The accountability movement and high-stakes testing fail to attend to ongoing instructional improvements based on the regular assessment of student skills and teacher practices. Summative achievement data used for high-stakes accountability decisions are collected too late in the school year to inform instruction. This is especially problematic for students who require early intervention to remediate skill-specific difficulties, such as those identified for special education. The purpose of this article is to describe the School System Improvement Project's hybrid approach to utilizing both formative and summative assessments to (a) inform decisions about effective instruction based on all students' and teachers' needs, and (b) guide high-stakes decisions about teacher effectiveness. Five key components of the SSI Project are outlined, including: (a) the use of formative assessments; (b) data collection from multiple teacher and student measures; (c) an emphasis on instruction and service delivery for all students, including those with disabilities, from minority groups, or from marginalized populations, based on a continuum of need; (d) ongoing teacher and administrator support via a systematic problem-solving process and coaching; and (e) consideration of student growth or progress. The practical implications of this approach are provided along with recommendations for advancing research and policy.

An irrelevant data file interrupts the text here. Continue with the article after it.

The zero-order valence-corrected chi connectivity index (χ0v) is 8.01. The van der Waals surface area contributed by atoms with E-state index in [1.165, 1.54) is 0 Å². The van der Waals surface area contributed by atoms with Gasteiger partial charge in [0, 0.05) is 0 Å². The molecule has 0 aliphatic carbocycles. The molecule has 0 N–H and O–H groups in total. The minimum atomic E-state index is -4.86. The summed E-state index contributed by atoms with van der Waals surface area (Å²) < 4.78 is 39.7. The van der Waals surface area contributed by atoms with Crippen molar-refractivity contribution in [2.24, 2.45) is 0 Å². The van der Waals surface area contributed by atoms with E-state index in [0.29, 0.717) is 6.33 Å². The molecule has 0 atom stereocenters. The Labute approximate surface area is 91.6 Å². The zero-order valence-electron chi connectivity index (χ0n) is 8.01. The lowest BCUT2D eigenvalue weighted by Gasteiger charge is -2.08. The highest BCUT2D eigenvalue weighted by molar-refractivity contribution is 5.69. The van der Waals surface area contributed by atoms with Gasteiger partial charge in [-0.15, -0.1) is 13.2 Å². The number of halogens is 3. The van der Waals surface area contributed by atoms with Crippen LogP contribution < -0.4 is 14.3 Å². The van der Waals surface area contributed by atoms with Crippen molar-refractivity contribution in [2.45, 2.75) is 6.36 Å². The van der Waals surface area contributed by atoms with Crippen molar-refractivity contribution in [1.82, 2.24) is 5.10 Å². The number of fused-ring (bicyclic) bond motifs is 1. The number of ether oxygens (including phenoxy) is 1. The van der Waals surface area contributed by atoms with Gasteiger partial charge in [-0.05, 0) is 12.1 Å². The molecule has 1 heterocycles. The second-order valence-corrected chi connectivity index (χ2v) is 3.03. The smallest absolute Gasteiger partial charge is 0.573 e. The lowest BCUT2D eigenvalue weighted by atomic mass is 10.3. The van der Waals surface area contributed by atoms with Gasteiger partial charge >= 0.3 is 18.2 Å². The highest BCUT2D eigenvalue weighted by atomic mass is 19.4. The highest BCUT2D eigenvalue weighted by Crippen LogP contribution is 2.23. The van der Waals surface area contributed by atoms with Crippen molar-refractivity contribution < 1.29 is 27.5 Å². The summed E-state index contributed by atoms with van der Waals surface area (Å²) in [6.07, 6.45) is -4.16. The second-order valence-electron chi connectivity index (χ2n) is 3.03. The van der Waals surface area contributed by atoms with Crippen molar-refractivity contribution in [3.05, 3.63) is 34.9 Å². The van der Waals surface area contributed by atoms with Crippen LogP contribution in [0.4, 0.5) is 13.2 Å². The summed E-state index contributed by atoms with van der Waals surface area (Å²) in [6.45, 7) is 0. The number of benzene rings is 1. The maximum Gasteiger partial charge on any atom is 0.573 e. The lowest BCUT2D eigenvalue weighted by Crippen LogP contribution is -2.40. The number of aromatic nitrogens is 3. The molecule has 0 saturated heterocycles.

|Original language||English (US)|
|Number of pages||26|
|Journal||Teachers College Record|
|State||Published - Jan 1 2016|
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